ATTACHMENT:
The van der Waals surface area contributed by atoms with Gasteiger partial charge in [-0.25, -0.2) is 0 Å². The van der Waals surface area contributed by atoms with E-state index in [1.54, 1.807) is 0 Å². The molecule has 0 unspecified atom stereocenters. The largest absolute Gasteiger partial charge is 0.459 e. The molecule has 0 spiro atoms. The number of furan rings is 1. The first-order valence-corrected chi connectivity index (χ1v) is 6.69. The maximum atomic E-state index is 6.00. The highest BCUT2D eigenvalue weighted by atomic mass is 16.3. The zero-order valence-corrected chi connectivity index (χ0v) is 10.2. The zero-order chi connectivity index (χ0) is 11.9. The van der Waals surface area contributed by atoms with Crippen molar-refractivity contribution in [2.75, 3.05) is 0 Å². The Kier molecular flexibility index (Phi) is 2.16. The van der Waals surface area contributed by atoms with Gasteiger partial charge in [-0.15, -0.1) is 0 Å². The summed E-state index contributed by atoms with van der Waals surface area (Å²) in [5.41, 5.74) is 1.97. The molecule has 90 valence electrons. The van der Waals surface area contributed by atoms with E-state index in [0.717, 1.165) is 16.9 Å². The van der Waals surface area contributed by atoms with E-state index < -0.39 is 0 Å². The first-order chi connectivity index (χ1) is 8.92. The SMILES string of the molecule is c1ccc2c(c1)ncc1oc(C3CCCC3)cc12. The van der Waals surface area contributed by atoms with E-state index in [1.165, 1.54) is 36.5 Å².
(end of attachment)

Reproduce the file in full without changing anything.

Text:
The van der Waals surface area contributed by atoms with Gasteiger partial charge in [-0.25, -0.2) is 0 Å². The van der Waals surface area contributed by atoms with E-state index in [1.54, 1.807) is 0 Å². The molecule has 0 unspecified atom stereocenters. The largest absolute Gasteiger partial charge is 0.459 e. The molecule has 0 spiro atoms. The number of furan rings is 1. The first-order valence-corrected chi connectivity index (χ1v) is 6.69. The maximum atomic E-state index is 6.00. The highest BCUT2D eigenvalue weighted by atomic mass is 16.3. The zero-order valence-corrected chi connectivity index (χ0v) is 10.2. The zero-order chi connectivity index (χ0) is 11.9. The van der Waals surface area contributed by atoms with Crippen molar-refractivity contribution in [2.75, 3.05) is 0 Å². The Kier molecular flexibility index (Phi) is 2.16. The van der Waals surface area contributed by atoms with Gasteiger partial charge in [-0.15, -0.1) is 0 Å². The summed E-state index contributed by atoms with van der Waals surface area (Å²) in [5.41, 5.74) is 1.97. The molecule has 90 valence electrons. The van der Waals surface area contributed by atoms with E-state index in [0.717, 1.165) is 16.9 Å². The van der Waals surface area contributed by atoms with E-state index < -0.39 is 0 Å². The first-order chi connectivity index (χ1) is 8.92. The SMILES string of the molecule is c1ccc2c(c1)ncc1oc(C3CCCC3)cc12. The van der Waals surface area contributed by atoms with E-state index in [1.165, 1.54) is 36.5 Å².